Two days in a row with a post? What is this? 2008 or 2009 when I joined up with Scott, Andrew, and Rick? Will Denny come wandering through the virtual doors next? Jacob Rosen and the weekend crew back in action? I feel like I’m streaking now!
What we’re going through right now? It’s life, but think of it as a film. This is a movie and everyone gets a turn to cast themselves as heroes, villains or bystanders. Don’t be bystanders Marvel! Black Widow is almost certainly 100-percent complete and ready to be watched by a voracious public who isn’t going to be able to go to a movie theater. Marvel is owned by Disney who launched the most must-have streaming service since Netflix, Disney Plus. Do not push back the release of this film, Marvel. It’s time to do the magnanimous thing (and probably business-savvy thing as well) and release Black Widow as soon as possible on your streaming platform. It’s a gift to your fans. I know it’s not what you planned, but it will turn Widow into one of the most legendary films of all time, regardless of how good the movie actually might be. Make it happen, Marvel.
Yesterday was Tuesday. It was St. Patrick’s Day. I was craving as much normalcy as I could possibly get. My family was apparently craving the same thing as well. My wife got up and made green pancakes for the boys. In the most normal of all possible ways, when I took this picture, I had to BEG my eldest son to smile for the picture. He barely did. That might have been my look too if I’d been tasked with eating green pancakes.
Without getting into it too much, I have been busy trying to accommodate as much “work-from-home” at my company in the last possible minute. It’s not something a stodgy institution like insurance was quick to embrace before the last couple of years. And even then, it was adopted by big fancy corporations like Progressive and Grange Insurance, but much harder to roll out in substantially smaller community-oriented insurance agencies like ours.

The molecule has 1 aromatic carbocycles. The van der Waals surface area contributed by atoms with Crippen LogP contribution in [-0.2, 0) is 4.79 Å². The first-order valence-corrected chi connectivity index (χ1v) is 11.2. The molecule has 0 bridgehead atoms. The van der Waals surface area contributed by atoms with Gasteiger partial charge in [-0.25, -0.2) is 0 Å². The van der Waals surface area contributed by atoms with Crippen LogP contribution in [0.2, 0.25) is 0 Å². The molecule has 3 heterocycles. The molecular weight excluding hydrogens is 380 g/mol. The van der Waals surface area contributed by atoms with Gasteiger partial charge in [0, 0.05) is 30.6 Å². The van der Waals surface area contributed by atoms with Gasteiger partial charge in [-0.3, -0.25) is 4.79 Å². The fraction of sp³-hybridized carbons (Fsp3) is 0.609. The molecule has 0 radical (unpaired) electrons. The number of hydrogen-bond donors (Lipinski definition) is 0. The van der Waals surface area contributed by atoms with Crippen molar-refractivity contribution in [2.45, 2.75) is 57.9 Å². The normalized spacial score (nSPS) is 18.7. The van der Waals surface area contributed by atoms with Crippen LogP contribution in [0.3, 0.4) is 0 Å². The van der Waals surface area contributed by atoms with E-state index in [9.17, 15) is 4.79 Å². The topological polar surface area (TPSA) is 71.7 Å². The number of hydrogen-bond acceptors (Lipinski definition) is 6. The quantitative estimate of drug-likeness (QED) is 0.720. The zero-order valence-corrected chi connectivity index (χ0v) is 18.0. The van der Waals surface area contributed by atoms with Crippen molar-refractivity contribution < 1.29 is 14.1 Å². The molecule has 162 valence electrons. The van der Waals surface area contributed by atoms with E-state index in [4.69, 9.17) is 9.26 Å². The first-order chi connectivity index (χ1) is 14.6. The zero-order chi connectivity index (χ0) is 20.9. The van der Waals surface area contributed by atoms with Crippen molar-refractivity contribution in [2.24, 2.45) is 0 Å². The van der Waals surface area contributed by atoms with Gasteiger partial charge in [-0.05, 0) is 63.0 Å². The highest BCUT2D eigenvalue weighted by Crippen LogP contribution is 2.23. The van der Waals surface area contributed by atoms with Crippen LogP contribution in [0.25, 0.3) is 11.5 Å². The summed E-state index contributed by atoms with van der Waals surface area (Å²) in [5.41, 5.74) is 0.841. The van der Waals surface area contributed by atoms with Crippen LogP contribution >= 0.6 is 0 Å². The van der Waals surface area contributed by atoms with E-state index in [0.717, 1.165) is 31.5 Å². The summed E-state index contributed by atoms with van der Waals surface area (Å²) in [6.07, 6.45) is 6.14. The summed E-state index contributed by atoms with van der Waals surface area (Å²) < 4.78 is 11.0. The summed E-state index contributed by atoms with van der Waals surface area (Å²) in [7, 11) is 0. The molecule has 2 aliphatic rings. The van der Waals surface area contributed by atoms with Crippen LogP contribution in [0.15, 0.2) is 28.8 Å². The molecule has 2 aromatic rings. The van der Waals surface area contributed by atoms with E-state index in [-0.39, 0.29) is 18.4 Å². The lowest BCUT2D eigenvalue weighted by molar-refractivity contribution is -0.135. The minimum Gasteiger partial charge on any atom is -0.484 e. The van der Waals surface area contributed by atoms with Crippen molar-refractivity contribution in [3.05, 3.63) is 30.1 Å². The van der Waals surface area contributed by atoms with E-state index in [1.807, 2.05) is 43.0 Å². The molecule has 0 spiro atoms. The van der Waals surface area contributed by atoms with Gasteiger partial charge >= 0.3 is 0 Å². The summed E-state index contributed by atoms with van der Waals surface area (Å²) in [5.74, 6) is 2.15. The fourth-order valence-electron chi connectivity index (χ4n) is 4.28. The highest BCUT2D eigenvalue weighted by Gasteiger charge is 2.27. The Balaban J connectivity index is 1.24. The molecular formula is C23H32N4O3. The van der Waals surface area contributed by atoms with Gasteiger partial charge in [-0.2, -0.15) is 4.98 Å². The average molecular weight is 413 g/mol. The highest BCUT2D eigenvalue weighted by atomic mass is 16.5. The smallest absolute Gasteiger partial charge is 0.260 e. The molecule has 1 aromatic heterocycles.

This is where being a nearly-life-long geek has paid off some. A combination of tricks with the phone system, an implementation of Microsoft Teams, and a last-minute purchase of notebook PCs and USB wi-fi adapters for traveling desktop computers, and we made massive progress in maintaining just a skeleton crew at our main offices.
Much like my kids and their pancakes, I was in search of normalcy so I got dressed for work like normal.
Over the past few years, I adopted the “uniform” of an everyday sport coat. I don’t need to be dressed up in my industry. I grew up with a dad who wore a suit every day for a long time before relaxing his wardrobe somewhere in the late 1990s or early 2000s. I have played with different levels of dress over the years but for much of the last three or four years, I’ve found comfort in wearing almost the same thing every day. If I have a business meeting, I look like I’m dressed for it. If I have to go to a funeral, I am dressed more appropriately than at least half of those in attendance.
That’s not a judgment, either. It’s just to say that with my wardrobe, I’m aiming for the midpoint at all times. Sometimes I’m overdressed. Sometimes I can be seen as underdressed. But usually, this strategy has me feeling like I’m approved by Goldilocks herself each and every day.
It’s also to say that there’s literally no reason that I should get dressed up in my normal wardrobe in the midst of a viral outbreak so that I can put in some time at the office with my skeleton crew. Pardon my language, but fuck it. It was good enough and made sense last week. I found it comforting to have one of a few things go unaltered during this weird-ass time this week.
Before I go, I wanted to leave you with another recommendation. I’m listening to an audiobook by H. Jon Benjamin called Failure Is An Option. Despite the sad-sounding title, it’s meant in the spirit of comedy. The audiobook is read by the author that many will know as the voice of a faux James Bondian cartoon character named Sterling Archer, you know, from the adult cartoon, Archer. I’m only halfway through it, but it’s been a great escape. He’s dry. He can be dark. Make no mistake. Benjamin is funny. I love hearing him weave jokes in and out of his autobiographical stories about his life.
That’s it for me today. Talk to you soon.
We love you. We want the best for you. We hope you’re healthy and occasionally even happy if you can muster it. We’ll do everything we can on our end to help with that last one, for at least a few moments per day.